Scientists And Professionals In The Ancient World

School of Classics, University of St Andrews
7-9 September 2009

Conference Description

Galen (c. 129-c. 216), Epitome Galeni Pergameni operum (Strasbourg 1604), courtesy of the University of St Andrews Library
Galen (c. 129-c. 216), Epitome Galeni Pergameni operum (Strasbourg 1604),
courtesy of the University of St Andrews Library

The technical and scientific writing of Graeco-Roman antiquity has been the focus of systematic scholarly study in recent decades. Attention has been mainly directed towards the textual means through which ancient technical and scientific knowledge was organised and codified. Relatively little scholarly effort has been put into examining the role of authorial voice in the making of such bodies of knowledge, despite the fact that authorial perspective is very important in modern history of science and anthropology’s evaluation of how scientific truth is constructed. Even less, until recently, has there been an effort to connect ancient scientific writing with broader strategies of cultivating a distinctly professional, or ‘specialist’ identity in antiquity, such as are manifested through biography, epigraphy, or art. There has been some important recent work in all of these areas, but this conference aims to break new ground through a comparative approach which brings together scholars working on many different areas of ancient professional and intellectual life, investigating technical and scientific texts in a wide range of different fields, and integrating that with attention to other kinds of evidence for professional activity in the ancient world. We are particularly interested in exploring the extent to which certain key topoi of professional self-presentation may be traced across genres (including poetry, philosophy or sophistic performance) or representational media (such as inscriptions, funerary art, or sculpture).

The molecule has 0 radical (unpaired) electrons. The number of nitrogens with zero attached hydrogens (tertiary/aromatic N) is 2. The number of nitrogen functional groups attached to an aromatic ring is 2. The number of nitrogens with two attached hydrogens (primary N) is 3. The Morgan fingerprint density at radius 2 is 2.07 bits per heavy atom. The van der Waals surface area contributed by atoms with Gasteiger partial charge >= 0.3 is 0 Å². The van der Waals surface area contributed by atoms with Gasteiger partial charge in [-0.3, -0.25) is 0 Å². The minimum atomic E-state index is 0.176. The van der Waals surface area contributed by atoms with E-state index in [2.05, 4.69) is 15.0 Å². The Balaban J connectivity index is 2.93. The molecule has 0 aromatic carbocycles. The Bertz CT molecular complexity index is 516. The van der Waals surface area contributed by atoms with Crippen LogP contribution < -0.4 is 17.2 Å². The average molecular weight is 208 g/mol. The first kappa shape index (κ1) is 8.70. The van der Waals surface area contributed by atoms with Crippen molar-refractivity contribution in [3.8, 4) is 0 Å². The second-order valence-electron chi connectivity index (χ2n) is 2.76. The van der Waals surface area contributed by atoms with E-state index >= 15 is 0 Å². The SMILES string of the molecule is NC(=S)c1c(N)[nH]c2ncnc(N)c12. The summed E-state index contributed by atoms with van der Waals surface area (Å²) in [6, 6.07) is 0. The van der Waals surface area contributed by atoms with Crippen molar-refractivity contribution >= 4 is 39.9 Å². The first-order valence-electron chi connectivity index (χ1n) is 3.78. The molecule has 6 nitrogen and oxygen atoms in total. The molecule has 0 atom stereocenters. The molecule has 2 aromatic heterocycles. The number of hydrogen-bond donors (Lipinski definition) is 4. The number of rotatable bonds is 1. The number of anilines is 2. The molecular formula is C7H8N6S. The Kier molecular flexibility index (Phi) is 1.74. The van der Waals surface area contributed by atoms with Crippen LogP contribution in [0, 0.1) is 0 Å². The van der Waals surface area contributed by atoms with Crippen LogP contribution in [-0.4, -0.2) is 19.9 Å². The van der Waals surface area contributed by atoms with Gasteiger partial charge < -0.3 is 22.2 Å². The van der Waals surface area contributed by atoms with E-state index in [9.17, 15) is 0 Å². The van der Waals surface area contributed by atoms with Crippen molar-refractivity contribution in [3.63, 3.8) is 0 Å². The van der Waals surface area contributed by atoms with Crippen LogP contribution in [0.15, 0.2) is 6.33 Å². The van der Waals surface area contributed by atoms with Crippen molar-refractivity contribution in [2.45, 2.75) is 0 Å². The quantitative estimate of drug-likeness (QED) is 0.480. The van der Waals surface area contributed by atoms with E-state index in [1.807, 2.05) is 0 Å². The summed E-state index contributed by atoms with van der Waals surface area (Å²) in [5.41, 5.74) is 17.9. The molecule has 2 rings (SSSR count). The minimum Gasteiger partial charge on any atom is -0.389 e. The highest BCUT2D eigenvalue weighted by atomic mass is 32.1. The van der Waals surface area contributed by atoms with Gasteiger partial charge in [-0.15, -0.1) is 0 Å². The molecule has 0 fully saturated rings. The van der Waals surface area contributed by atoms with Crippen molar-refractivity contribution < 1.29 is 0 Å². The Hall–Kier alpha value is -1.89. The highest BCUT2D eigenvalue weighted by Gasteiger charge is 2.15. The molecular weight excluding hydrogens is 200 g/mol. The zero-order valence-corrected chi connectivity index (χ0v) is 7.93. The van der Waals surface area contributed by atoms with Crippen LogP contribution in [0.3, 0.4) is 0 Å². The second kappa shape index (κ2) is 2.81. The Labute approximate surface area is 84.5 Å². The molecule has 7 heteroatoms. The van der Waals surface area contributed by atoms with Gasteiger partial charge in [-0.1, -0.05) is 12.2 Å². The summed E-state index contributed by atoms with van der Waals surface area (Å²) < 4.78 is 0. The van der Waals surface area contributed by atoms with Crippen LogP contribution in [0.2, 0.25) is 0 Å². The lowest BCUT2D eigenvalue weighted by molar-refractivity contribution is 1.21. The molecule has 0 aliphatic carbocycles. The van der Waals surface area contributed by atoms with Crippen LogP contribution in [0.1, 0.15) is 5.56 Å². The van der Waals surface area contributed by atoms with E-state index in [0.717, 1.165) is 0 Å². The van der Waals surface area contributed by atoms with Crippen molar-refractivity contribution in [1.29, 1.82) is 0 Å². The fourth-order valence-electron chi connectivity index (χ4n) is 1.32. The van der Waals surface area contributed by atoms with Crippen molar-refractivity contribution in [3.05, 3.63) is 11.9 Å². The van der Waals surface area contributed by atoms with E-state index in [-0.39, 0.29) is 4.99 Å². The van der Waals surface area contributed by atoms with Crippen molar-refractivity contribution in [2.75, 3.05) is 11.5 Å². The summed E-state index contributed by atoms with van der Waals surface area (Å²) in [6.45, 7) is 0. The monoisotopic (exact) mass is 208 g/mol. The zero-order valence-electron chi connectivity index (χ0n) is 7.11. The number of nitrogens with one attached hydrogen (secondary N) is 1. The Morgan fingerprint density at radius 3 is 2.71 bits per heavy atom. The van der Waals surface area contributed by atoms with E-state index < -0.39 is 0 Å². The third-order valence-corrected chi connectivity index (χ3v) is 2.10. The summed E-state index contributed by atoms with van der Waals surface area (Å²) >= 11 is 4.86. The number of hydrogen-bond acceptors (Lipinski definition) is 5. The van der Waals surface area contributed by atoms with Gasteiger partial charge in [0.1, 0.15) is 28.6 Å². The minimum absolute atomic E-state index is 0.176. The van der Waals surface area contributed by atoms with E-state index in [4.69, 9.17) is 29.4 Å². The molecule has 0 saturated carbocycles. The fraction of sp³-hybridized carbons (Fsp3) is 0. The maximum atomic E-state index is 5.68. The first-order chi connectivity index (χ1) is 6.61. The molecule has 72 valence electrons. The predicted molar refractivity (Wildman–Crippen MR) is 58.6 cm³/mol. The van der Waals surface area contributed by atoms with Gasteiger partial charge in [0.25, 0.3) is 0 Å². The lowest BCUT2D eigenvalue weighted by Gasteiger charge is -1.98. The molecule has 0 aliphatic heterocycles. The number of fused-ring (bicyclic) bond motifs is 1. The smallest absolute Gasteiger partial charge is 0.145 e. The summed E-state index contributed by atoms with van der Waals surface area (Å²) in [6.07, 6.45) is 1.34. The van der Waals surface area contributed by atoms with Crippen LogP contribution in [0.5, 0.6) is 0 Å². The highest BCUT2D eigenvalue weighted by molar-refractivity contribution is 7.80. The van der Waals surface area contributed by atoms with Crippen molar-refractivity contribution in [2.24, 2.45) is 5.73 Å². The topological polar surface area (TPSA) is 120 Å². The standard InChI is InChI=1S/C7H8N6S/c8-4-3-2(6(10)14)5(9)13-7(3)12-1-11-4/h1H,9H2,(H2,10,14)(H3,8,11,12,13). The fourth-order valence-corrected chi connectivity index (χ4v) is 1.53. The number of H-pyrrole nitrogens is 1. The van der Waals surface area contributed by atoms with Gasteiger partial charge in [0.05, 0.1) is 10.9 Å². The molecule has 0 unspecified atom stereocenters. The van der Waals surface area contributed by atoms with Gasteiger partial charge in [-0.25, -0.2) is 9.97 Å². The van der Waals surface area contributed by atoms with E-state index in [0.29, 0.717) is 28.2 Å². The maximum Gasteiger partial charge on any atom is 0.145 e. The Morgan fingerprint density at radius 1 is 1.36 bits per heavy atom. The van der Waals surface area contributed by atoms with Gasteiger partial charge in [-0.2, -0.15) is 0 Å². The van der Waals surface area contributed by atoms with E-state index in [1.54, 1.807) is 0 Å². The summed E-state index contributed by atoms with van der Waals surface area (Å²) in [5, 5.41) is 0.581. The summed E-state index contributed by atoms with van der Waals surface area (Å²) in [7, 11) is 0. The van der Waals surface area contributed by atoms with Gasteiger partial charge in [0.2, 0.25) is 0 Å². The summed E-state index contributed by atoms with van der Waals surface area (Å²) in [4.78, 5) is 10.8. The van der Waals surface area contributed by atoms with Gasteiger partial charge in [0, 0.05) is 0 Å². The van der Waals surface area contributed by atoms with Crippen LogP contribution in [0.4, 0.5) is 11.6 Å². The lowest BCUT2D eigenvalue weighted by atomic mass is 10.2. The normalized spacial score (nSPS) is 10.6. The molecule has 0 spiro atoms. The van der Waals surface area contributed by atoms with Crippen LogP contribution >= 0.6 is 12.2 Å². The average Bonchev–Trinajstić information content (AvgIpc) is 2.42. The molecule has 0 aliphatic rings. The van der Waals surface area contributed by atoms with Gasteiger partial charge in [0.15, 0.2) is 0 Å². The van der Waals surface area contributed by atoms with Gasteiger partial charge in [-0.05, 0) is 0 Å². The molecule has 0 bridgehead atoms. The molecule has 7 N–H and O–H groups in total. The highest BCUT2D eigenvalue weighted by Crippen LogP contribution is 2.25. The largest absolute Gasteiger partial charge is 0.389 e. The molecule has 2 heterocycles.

The conference is funded by the Leverhulme Trust, as part of a wider project on ‘Science and Empire in the Roman World'. It is the third in a series of conferences, following earlier events on ‘Encyclopedism before the Renaissance’ (June 2007) and on ‘Ancient Libraries’ (September 2008).

The conference will cover the following broad themes:

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